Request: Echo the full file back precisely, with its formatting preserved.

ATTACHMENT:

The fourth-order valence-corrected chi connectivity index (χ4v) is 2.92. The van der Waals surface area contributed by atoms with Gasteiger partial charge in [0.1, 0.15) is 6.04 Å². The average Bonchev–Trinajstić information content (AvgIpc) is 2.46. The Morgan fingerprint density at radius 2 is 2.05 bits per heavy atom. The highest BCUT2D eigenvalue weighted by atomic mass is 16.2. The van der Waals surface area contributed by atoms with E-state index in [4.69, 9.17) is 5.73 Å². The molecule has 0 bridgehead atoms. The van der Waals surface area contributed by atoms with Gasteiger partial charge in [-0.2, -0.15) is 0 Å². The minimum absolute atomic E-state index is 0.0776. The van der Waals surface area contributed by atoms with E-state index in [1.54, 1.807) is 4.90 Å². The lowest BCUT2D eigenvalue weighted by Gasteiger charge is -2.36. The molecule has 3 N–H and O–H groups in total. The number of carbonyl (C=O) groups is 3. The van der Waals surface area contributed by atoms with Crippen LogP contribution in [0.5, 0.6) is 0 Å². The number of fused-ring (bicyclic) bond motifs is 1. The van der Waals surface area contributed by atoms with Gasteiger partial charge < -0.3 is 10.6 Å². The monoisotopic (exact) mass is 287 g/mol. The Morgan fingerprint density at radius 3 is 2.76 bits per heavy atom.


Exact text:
The fourth-order valence-corrected chi connectivity index (χ4v) is 2.92. The van der Waals surface area contributed by atoms with Gasteiger partial charge in [0.1, 0.15) is 6.04 Å². The average Bonchev–Trinajstić information content (AvgIpc) is 2.46. The Morgan fingerprint density at radius 2 is 2.05 bits per heavy atom. The highest BCUT2D eigenvalue weighted by atomic mass is 16.2. The van der Waals surface area contributed by atoms with E-state index in [4.69, 9.17) is 5.73 Å². The molecule has 0 bridgehead atoms. The van der Waals surface area contributed by atoms with Gasteiger partial charge in [-0.2, -0.15) is 0 Å². The minimum absolute atomic E-state index is 0.0776. The van der Waals surface area contributed by atoms with E-state index in [1.54, 1.807) is 4.90 Å². The lowest BCUT2D eigenvalue weighted by Gasteiger charge is -2.36. The molecule has 3 N–H and O–H groups in total. The number of carbonyl (C=O) groups is 3. The van der Waals surface area contributed by atoms with Crippen LogP contribution in [0.5, 0.6) is 0 Å². The number of fused-ring (bicyclic) bond motifs is 1. The van der Waals surface area contributed by atoms with Gasteiger partial charge < -0.3 is 10.6 Å². The monoisotopic (exact) mass is 287 g/mol. The Morgan fingerprint density at radius 3 is 2.76 bits per heavy atom.